On burnout and fan culture

Terry Brooks, a fantasy writer I grew up reading, talks about wanting to finish his epic Shannara series before dying, but also how this rush and his burnout made it not his best work.

(This is really just an excuse for me to rant about nerd culture for a bit, so buckle up.)

I post this here so you can point to it when self-entitled manchild-nerds start carping about Martin or Rothfuss finishing their stories, or about how the latest Star Wars didn’t reflect their tiny white male hero fantasies. Do you want a good book/movie or do you just want any old thing? Do you want to listen to a story or do you want to make one? Art takes time and isn’t ready until the artist is ready. Plus, if your theory about midichlorians and Admiral Thrawn didn’t pan out, it’s probably because you’re not a fucking artist making movies — you’re just life-support unit for minutiae and factoids about a fantasy story meant to entertain. You’re like a PhD in Uselessness.

(In summary, my old fall back rant: At what point did audiences start thinking they were investors who got a say in a product rather than consumers paying for the chance to view it? Get a life.)

If you’d been thinking about wrapping up the series and writing an end, why did it take you 20-something years to write it?

[Laughs.] Time. There’s really no point in doing it without a strong reason for doing it; and the strong reason was, I was burnt out. I didn’t really have anything more to say about the Shannara world. Number two, I wanted to do some other projects. I had other stories I wanted to tell. Finally, and this is something you can’t identify with, but when you get into your seventies, you start thinking about how much time you have left. I thought, “I’m going to be really pissed if I die and don’t get this written.” The concept that I’d had earlier in life — that I would live forever — might not turn out to be true. [Laughs.]

You wanted to make sure that you wrote the ending.

I tell everybody, I didn’t want Brandon Sanderson writing it! Brandon’s my friend so I can say that. [Laughs.] He’s the famous example of somebody who finished off Robert Jordan’s [work] — and did so better than I thought Robert Jordan. I didn’t want somebody to think he was better than I was. [Laughs.]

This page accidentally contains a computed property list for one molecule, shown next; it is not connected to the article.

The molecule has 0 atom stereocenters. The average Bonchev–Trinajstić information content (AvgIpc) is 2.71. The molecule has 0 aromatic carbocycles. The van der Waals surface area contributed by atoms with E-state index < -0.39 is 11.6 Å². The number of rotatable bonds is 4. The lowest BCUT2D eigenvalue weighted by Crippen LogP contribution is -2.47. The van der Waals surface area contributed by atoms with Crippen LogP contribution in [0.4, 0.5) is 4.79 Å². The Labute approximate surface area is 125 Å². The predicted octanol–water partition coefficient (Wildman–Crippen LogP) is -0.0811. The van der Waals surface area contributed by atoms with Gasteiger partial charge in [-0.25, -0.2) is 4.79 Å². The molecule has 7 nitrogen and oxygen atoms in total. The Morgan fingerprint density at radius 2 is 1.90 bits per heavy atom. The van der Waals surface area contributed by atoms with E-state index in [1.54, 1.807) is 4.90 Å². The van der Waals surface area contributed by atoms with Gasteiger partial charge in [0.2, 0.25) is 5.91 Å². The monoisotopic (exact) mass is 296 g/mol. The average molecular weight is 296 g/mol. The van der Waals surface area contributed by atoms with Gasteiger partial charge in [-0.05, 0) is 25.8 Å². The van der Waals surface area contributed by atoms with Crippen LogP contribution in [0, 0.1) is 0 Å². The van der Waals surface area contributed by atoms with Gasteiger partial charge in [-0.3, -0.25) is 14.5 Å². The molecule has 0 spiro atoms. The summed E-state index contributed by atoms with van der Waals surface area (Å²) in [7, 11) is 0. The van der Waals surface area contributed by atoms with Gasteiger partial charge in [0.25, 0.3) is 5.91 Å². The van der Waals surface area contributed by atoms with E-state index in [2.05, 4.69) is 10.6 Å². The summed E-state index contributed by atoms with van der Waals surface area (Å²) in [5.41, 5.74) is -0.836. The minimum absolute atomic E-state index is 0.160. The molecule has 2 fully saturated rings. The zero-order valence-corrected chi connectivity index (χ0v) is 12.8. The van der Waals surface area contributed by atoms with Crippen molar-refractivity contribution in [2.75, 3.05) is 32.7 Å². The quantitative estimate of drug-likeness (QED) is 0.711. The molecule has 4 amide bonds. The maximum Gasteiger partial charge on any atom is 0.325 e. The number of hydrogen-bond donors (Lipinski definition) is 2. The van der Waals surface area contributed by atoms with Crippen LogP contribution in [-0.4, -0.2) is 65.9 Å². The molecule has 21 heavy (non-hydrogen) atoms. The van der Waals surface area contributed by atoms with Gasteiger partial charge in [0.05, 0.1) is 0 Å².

Friday news get down

It’s Friday and we’re all getting ready to hunker down this weekend and survive the plagues, pestilence, slack-jawed riots, and roving gangs of psychotic 80s-punk themed cannibals driving souped-up muscle cars with corrugated metal welded to them for armour. Oh, wait, sorry…. just checked the calendar. That’s NEXT weekend. Enjoy!

Thursday news dump

There is nothing else happening anywhere else in the world except here in this book news post. Repeat that sentence quietly to yourself five times and make a cup of tea.

Do your old genre loves hold up?

This article at Tor is really just an excuse for me to ramble for a bit about how I’ve been rereading a bunch of genre books I read as a teen and how those books have changed in when passing through my older, presumably greyer, grey matter. Solaris (fantastic and bizarre and how did I even find this book as a kid?), Dune (I just don’t have the zeal to go through it all again), Neuromancer (checks out), Dragonlance (so terribly written that I’m ashamed of my younger self for bearing with them), the various David Eddings books (lists of things that happened with some good moments), The Dragonbone Chair series by Tad Williams (a genuinely great fantasy story), Lord of the Rings (soooo muuuuch weather), the Fionavar Tapestry by Kay (masterpiece), etc. Do they all hold up? No. But do they all tell me something about who I became? Sure. And some books, like Solaris and the Fionavar Tapestry, really offer MORE to me now than they did back then. So it’s not a bad exercise to head back and comb through your personal set of golden oldies.

Live footage from America

I recently found myself combing through some boxes of old books and papers and came across a fascinating personal artifact. On the surface it’s a pretty unremarkable object, just a crumbling spiral-bound notebook covered in childish graffiti. But inside is over a decade of my life—a handwritten list of every book I read between 4th grade and college graduation. Looking through it was a bit like spelunking into the past, a unique look at the strata of different life stages, delineated by changes in handwriting and shifting interests like so many compressed layers of rock.

Paging through the tattered old list, I was seized by a sort of anthropological interest. If different parts of the list reflect phases of my life, what would happen if I took a deep dive into one of these distinct stages and revisited some of those stories? One place in particular caught my interest: from about the age of 12-15 there is a sort of genre bottleneck where my tastes suddenly narrowed from an indiscriminate mix of anything and everything to a very distinctive preference for fantasy and (to a lesser extent at the time) science fiction. There were dozens of titles to choose from, so I picked a handful of stories that conjured up particularly strong feelings, like sense memories that come back clearly even when my actual recollection of the stories is hazy (or nonexistent).